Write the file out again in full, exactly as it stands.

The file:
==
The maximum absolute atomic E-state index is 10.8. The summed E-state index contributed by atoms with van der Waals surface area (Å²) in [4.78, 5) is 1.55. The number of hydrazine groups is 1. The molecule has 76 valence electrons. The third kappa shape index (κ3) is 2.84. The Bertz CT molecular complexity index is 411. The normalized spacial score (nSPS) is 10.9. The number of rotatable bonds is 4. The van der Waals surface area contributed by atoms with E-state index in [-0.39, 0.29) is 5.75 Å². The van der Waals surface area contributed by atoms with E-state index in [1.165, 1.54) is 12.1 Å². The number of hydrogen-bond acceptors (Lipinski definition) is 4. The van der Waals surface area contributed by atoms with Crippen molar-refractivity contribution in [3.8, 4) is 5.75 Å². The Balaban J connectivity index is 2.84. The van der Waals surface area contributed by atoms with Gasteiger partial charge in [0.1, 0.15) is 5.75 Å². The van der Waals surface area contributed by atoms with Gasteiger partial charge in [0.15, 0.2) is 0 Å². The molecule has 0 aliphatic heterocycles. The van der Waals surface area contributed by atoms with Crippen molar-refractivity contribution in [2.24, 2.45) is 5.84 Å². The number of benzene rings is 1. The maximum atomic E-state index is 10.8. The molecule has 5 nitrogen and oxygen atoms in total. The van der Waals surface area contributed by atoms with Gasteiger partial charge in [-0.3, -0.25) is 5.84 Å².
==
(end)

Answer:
The maximum absolute atomic E-state index is 10.8. The summed E-state index contributed by atoms with van der Waals surface area (Å²) in [4.78, 5) is 1.55. The number of hydrazine groups is 1. The molecule has 76 valence electrons. The third kappa shape index (κ3) is 2.84. The Bertz CT molecular complexity index is 411. The normalized spacial score (nSPS) is 10.9. The number of rotatable bonds is 4. The van der Waals surface area contributed by atoms with E-state index in [-0.39, 0.29) is 5.75 Å². The van der Waals surface area contributed by atoms with E-state index in [1.165, 1.54) is 12.1 Å². The number of hydrogen-bond acceptors (Lipinski definition) is 4. The van der Waals surface area contributed by atoms with Crippen molar-refractivity contribution in [3.8, 4) is 5.75 Å². The Balaban J connectivity index is 2.84. The van der Waals surface area contributed by atoms with Gasteiger partial charge in [0.1, 0.15) is 5.75 Å². The van der Waals surface area contributed by atoms with Gasteiger partial charge in [0.15, 0.2) is 0 Å². The molecule has 0 aliphatic heterocycles. The van der Waals surface area contributed by atoms with Crippen molar-refractivity contribution in [2.24, 2.45) is 5.84 Å². The number of benzene rings is 1. The maximum atomic E-state index is 10.8. The molecule has 5 nitrogen and oxygen atoms in total. The van der Waals surface area contributed by atoms with Gasteiger partial charge in [-0.3, -0.25) is 5.84 Å².